(1) “Educational presentation” means a live, scheduled orca or other cetacean display in the presence of spectators that includes natural behaviors, enrichment, exercise activities, and a live narration and video content that provides science-based education to the public about orcas. orcas or other cetaceans.
(2) “Orca” means a killer whale (Orcinus orca).
(3) “Cetacean” means a whale, dolphin, or porpoise of the order Cetacea.

(3)

(4) “Bona fide educational or scientific institution” means an institution that establishes through documentation any of the following:
(A) Educational or scientific tax exemption from the Internal Revenue Service or the institution’s national, state, or local tax authority.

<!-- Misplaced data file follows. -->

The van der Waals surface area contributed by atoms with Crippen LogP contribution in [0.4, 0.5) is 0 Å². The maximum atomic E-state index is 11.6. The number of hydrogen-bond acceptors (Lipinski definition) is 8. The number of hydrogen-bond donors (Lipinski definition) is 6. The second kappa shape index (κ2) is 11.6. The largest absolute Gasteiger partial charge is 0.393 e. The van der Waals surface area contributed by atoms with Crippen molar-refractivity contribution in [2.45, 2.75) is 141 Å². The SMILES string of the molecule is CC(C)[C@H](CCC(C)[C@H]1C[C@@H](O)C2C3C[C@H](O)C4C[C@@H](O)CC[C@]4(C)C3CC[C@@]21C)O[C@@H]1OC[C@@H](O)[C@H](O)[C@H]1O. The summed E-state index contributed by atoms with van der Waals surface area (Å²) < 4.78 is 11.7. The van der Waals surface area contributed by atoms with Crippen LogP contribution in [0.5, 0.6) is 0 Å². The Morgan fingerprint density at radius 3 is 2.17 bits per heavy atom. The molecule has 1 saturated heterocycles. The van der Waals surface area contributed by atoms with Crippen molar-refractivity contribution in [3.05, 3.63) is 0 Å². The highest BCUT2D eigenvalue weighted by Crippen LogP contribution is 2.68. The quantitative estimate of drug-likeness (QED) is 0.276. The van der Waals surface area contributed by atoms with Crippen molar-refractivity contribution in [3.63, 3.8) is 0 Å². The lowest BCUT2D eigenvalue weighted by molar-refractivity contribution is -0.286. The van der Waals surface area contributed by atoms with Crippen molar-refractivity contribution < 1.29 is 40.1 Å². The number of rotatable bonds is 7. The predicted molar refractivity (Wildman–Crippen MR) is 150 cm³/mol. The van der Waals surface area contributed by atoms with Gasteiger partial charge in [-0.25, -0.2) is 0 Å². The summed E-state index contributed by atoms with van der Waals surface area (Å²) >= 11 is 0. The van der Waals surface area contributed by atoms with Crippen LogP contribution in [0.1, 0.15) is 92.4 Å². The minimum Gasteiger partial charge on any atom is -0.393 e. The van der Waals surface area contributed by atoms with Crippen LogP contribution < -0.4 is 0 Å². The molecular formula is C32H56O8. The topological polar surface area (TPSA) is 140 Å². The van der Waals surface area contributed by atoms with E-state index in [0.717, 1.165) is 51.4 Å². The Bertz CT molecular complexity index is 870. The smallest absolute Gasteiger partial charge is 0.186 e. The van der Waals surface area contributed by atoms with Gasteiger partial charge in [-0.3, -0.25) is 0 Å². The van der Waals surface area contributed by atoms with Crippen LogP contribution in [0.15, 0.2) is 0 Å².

(B) Accreditation as an educational or scientific institution from a qualified national, regional, state, or local authority for the institution’s location.
(C) Accreditation by a nationally or internationally recognized zoological or aquarium accreditation organization.

(e)

(f) The provisions of this section are severable. If any provision of this section or its application is held invalid, that invalidity shall not affect other provisions or applications that can be given effect without the invalid provision or application.

SEC. 3.

 No reimbursement is required by this act pursuant to Section 6 of Article XIII B of the California Constitution because the only costs that may be incurred by a local agency or school district will be incurred because this act creates a new crime or infraction, eliminates a crime or infraction, or changes the penalty for a crime or infraction, within the meaning of Section 17556 of the Government Code, or changes the definition of a crime within the meaning of Section 6 of Article XIII B of the California Constitution.